Monday, April 23, 2007

The way the building is tilted at 20deg to the road to catch the breeze

Golconde Golconde is the dormitory that The Mother wanted to build for her disciples, in Pondichery. The commissioned architect was Antonin Reymond, who was practising in Japan. He came to the country to assist in F.L.Wright's Imperial hotel, and then went on to open his own office, in 1920. He was known for his love for RCC and incorporating Japanese values and practices in his buildings.
In 1935, he was given the task, by The Mother, to build a dormitory for Sri Aurobindo's disciples. He was assisted by George Nakashima (an architect in Raymond's office) and Francois Summers (a Czech architect who worked with Le Corbusier) before coming to Pondy. The building has distinct Corbuserean influences. The strong horizontal lines, the shading devices, the recessed semi-basement that gives makes it seem like the building is floating.It has a few Wrightian ideas incorporated in it too - the way the building is tilted at 20deg to the road to catch the breeze, the "organic architecture" principles of Wright, where the building is a part of nature.
The first RCC framed structure to be built in India, the building is an archetype for detail.Everything, including the furniture has been designed to suit the climate.The building has been so sited that the longer facades have been designed to face the North and South. There are no walls - only asbestos louvers that screen the interior from the exterior, providing shade from the sun while ventilating the interior space.The Southern garden is heavily wooded, while the Northern garden is sparsely planted. The difference in temperatures facilitates conventional currents through the building.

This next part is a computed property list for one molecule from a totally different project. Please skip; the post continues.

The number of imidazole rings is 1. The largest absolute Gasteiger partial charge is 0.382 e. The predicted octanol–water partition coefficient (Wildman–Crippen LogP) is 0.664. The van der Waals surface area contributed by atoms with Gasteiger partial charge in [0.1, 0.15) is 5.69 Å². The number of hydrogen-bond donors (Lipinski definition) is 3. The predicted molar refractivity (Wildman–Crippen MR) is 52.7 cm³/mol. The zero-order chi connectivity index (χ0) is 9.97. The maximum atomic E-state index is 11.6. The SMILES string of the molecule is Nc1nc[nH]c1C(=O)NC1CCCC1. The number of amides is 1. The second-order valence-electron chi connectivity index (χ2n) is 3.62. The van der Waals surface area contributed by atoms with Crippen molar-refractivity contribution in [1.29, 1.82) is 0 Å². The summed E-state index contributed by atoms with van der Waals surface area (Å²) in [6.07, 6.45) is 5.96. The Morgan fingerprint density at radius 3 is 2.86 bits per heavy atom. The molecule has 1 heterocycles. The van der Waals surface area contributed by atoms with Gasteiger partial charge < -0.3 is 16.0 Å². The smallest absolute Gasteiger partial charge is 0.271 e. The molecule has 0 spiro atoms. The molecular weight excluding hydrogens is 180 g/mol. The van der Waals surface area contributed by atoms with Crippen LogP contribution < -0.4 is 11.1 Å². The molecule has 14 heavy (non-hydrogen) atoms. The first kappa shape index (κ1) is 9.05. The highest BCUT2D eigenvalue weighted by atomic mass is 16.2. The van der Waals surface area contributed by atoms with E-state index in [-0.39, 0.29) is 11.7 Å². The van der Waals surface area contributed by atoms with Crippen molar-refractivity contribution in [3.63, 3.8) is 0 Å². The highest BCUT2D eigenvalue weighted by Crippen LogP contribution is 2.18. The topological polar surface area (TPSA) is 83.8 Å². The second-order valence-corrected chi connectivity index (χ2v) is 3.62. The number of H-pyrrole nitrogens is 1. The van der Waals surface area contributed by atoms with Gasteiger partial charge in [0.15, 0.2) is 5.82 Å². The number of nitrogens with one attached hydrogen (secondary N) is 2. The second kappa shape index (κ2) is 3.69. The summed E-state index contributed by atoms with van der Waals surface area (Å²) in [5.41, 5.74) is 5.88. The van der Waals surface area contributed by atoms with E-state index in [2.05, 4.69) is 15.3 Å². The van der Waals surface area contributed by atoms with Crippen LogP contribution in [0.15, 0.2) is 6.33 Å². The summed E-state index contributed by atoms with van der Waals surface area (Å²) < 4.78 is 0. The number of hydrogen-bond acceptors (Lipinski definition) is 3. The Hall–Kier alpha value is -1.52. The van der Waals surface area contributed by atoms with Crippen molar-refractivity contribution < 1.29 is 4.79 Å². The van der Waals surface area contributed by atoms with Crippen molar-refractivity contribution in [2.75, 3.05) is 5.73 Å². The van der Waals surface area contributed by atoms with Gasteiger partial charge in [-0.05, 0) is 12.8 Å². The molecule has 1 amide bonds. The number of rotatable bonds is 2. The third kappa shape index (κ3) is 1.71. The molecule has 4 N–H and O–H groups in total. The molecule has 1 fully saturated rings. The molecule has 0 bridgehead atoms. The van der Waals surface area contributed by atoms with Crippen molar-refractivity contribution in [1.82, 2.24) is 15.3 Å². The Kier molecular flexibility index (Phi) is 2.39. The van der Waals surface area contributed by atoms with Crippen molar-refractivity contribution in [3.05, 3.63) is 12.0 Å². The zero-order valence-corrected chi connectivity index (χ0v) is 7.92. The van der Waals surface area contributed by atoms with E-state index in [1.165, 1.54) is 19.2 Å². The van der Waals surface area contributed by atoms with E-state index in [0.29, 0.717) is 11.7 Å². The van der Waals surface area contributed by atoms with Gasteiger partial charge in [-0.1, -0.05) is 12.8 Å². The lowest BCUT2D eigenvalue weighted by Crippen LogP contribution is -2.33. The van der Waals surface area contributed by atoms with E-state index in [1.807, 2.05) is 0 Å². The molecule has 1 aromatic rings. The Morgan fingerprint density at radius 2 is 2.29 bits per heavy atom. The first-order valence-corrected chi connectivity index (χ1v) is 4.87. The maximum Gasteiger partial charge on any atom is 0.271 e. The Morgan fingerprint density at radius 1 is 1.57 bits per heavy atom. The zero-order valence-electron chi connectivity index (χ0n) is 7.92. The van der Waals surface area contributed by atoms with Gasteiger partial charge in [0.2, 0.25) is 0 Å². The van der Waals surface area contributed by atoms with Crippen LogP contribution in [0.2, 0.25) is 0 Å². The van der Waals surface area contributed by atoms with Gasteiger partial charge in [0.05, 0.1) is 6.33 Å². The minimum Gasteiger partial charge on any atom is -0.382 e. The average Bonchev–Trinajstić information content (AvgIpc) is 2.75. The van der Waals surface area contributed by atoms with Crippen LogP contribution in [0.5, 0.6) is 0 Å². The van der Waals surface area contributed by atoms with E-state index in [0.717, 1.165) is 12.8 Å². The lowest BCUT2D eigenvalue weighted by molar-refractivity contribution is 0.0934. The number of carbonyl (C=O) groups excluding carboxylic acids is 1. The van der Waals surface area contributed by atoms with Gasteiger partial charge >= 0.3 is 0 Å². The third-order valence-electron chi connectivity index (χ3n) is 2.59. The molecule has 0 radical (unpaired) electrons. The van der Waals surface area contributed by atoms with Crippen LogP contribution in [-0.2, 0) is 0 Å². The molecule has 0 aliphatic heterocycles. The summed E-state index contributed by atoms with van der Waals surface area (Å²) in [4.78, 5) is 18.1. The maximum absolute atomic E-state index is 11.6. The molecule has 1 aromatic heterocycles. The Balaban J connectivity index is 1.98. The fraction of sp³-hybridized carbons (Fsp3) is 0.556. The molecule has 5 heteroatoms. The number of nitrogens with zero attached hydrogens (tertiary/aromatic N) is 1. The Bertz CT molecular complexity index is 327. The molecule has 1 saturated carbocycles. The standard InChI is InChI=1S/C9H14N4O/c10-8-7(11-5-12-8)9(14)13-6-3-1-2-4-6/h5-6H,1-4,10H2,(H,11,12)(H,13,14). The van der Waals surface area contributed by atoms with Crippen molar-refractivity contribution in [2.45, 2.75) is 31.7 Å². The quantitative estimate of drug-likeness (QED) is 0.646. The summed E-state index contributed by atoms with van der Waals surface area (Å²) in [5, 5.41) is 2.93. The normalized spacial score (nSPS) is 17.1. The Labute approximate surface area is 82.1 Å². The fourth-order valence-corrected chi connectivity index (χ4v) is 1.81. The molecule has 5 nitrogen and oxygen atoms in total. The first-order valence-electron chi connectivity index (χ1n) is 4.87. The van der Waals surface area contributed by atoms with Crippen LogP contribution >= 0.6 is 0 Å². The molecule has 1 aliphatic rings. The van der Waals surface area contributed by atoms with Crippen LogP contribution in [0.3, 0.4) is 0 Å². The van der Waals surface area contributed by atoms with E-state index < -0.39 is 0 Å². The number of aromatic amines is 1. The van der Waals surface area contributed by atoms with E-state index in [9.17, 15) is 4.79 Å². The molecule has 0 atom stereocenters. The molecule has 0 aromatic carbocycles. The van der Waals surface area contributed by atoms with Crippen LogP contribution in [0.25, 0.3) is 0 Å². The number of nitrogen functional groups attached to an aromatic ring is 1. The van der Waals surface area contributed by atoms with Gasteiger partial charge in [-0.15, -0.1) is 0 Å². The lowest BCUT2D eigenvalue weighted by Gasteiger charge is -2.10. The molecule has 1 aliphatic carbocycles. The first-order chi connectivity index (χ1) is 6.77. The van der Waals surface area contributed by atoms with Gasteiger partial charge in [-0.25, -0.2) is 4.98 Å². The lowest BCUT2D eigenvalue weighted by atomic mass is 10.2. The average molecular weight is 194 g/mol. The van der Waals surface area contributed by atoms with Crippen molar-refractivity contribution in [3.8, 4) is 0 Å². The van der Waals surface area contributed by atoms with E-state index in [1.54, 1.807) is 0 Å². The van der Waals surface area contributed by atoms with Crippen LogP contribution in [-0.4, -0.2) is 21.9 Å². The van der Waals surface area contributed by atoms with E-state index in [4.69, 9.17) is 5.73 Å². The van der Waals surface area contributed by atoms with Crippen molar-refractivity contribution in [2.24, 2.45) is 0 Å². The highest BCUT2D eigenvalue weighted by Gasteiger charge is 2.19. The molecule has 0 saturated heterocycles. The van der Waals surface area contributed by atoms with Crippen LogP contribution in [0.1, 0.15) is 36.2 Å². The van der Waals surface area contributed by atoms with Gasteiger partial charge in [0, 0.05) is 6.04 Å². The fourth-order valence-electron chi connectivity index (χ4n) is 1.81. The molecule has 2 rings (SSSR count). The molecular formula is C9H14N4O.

CORRIDORS on the NORTHERN SIDE - access to the rooms
Sliding teak doors with no rollers and panels alternating on the inner and outer frames provide constant ventilation, while ensuring privacy.The flooring is of black cudappah that has been laid with large joints to disguise the irregular edges which were a result of a lack of precise cutting instruments in those times. The few walls have been plastered with Chettinad egg plaster, which is dense and highly reflective.The extended low sills, highly polished black cudappah floor, the shining white walls and the constant breeze through the building proves to be the perfect canvas for the sunlight streaming in through the louvers.
The furniture has also been aptly designed to suit the climate.The bed is made of cane, with provisions for a mosquito net, the chairs have cane seats and backrest for ventilation.The extended low sill allows for additional seating, with a view into the northern garden, which has narrow reflecting lotus pools.The utilitarian core consisting of the main staircase, bathrooms and laundry area services the building.The wiring and plumbing are concealed and the building is provided with lightning conductors.
From the street, a large exposed concrete wall with an oversized door allows forms the dominant part of the elevation, behind which is visible a series of louvers that form the northern facade. The subtle shifts in scale and accent - between form, structure and detail make the entire building a harmonious union. The Golconde ( named after the Golconda Fort ( a mine of jewels)) , funded by Akbar Hayadri, the then Diwan of the state of hyderabad , remains a vital part of Modernist Indian Architecture for being the first "home-made" building of its kind and its success in merging aesthetics, craft and technology almost-perfectly. Posted by Jyotsna at 1:55 PM Labels: Monday, April 23, 2007

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